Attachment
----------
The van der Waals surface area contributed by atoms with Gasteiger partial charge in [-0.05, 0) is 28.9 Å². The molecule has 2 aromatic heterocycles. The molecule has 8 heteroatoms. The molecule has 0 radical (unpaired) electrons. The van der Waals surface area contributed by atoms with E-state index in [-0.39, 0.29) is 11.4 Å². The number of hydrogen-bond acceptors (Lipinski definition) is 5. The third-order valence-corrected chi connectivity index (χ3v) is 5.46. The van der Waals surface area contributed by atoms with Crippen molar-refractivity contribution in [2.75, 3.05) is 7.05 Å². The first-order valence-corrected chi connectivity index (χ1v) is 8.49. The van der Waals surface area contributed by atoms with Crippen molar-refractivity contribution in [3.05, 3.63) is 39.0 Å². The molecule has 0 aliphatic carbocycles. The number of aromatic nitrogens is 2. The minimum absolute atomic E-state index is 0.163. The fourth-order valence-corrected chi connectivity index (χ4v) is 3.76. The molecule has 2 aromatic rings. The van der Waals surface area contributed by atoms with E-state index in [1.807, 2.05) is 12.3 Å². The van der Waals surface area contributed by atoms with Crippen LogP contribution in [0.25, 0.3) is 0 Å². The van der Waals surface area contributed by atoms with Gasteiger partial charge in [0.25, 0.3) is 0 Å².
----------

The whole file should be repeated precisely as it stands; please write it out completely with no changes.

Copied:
The van der Waals surface area contributed by atoms with Gasteiger partial charge in [-0.05, 0) is 28.9 Å². The molecule has 2 aromatic heterocycles. The molecule has 8 heteroatoms. The molecule has 0 radical (unpaired) electrons. The van der Waals surface area contributed by atoms with E-state index in [-0.39, 0.29) is 11.4 Å². The number of hydrogen-bond acceptors (Lipinski definition) is 5. The third-order valence-corrected chi connectivity index (χ3v) is 5.46. The van der Waals surface area contributed by atoms with Crippen molar-refractivity contribution in [2.75, 3.05) is 7.05 Å². The first-order valence-corrected chi connectivity index (χ1v) is 8.49. The van der Waals surface area contributed by atoms with Crippen molar-refractivity contribution in [3.05, 3.63) is 39.0 Å². The molecule has 0 aliphatic carbocycles. The number of aromatic nitrogens is 2. The minimum absolute atomic E-state index is 0.163. The fourth-order valence-corrected chi connectivity index (χ4v) is 3.76. The molecule has 2 aromatic rings. The van der Waals surface area contributed by atoms with E-state index in [1.807, 2.05) is 12.3 Å². The van der Waals surface area contributed by atoms with Crippen LogP contribution in [0.25, 0.3) is 0 Å². The van der Waals surface area contributed by atoms with Gasteiger partial charge in [0.25, 0.3) is 0 Å².